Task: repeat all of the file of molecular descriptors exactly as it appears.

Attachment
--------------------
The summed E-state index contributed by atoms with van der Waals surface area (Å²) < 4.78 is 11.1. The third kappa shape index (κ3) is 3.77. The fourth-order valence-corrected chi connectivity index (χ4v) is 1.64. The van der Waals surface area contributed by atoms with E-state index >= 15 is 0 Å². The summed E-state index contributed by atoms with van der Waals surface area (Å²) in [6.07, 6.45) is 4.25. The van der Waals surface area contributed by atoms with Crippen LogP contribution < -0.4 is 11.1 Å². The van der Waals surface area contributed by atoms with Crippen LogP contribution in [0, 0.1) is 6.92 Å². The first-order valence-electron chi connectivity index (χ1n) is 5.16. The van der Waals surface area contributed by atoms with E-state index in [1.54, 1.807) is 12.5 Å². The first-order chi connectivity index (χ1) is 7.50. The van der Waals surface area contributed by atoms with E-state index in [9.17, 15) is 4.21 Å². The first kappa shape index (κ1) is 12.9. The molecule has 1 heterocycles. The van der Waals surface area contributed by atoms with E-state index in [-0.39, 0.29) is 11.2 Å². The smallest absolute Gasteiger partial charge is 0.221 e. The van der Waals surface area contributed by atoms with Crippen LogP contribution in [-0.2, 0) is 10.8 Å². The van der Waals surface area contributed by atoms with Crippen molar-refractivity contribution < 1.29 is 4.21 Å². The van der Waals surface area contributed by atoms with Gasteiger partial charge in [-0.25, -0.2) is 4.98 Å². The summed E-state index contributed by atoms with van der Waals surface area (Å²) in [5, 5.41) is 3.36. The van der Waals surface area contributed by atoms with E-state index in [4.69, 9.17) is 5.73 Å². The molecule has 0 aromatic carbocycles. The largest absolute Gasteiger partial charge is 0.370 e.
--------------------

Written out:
The summed E-state index contributed by atoms with van der Waals surface area (Å²) < 4.78 is 11.1. The third kappa shape index (κ3) is 3.77. The fourth-order valence-corrected chi connectivity index (χ4v) is 1.64. The van der Waals surface area contributed by atoms with E-state index >= 15 is 0 Å². The summed E-state index contributed by atoms with van der Waals surface area (Å²) in [6.07, 6.45) is 4.25. The van der Waals surface area contributed by atoms with Crippen LogP contribution < -0.4 is 11.1 Å². The van der Waals surface area contributed by atoms with Crippen LogP contribution in [0, 0.1) is 6.92 Å². The first-order valence-electron chi connectivity index (χ1n) is 5.16. The van der Waals surface area contributed by atoms with E-state index in [1.54, 1.807) is 12.5 Å². The first-order chi connectivity index (χ1) is 7.50. The van der Waals surface area contributed by atoms with E-state index in [9.17, 15) is 4.21 Å². The first kappa shape index (κ1) is 12.9. The molecule has 1 heterocycles. The van der Waals surface area contributed by atoms with E-state index in [-0.39, 0.29) is 11.2 Å². The smallest absolute Gasteiger partial charge is 0.221 e. The van der Waals surface area contributed by atoms with Crippen LogP contribution in [-0.2, 0) is 10.8 Å². The van der Waals surface area contributed by atoms with Crippen molar-refractivity contribution < 1.29 is 4.21 Å². The van der Waals surface area contributed by atoms with Gasteiger partial charge in [-0.25, -0.2) is 4.98 Å². The summed E-state index contributed by atoms with van der Waals surface area (Å²) in [5, 5.41) is 3.36. The van der Waals surface area contributed by atoms with E-state index in [4.69, 9.17) is 5.73 Å². The molecule has 0 aromatic carbocycles. The largest absolute Gasteiger partial charge is 0.370 e.